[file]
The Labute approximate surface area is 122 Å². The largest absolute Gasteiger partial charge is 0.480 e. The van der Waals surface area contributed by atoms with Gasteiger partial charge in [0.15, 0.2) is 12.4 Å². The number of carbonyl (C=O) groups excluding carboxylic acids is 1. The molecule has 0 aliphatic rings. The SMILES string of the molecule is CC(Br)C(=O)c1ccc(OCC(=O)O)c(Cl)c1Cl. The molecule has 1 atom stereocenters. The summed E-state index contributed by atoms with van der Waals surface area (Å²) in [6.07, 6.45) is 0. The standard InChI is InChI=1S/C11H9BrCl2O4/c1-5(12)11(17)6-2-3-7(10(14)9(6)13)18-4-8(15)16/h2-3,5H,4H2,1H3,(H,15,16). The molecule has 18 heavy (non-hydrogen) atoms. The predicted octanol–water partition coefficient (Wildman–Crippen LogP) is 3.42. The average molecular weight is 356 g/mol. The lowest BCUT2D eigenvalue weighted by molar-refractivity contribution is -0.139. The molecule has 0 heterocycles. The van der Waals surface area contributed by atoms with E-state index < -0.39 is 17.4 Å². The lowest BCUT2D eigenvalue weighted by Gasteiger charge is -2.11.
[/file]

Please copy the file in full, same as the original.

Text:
The Labute approximate surface area is 122 Å². The largest absolute Gasteiger partial charge is 0.480 e. The van der Waals surface area contributed by atoms with Gasteiger partial charge in [0.15, 0.2) is 12.4 Å². The number of carbonyl (C=O) groups excluding carboxylic acids is 1. The molecule has 0 aliphatic rings. The SMILES string of the molecule is CC(Br)C(=O)c1ccc(OCC(=O)O)c(Cl)c1Cl. The molecule has 1 atom stereocenters. The summed E-state index contributed by atoms with van der Waals surface area (Å²) in [6.07, 6.45) is 0. The standard InChI is InChI=1S/C11H9BrCl2O4/c1-5(12)11(17)6-2-3-7(10(14)9(6)13)18-4-8(15)16/h2-3,5H,4H2,1H3,(H,15,16). The molecule has 18 heavy (non-hydrogen) atoms. The predicted octanol–water partition coefficient (Wildman–Crippen LogP) is 3.42. The average molecular weight is 356 g/mol. The lowest BCUT2D eigenvalue weighted by molar-refractivity contribution is -0.139. The molecule has 0 heterocycles. The van der Waals surface area contributed by atoms with E-state index < -0.39 is 17.4 Å². The lowest BCUT2D eigenvalue weighted by Gasteiger charge is -2.11.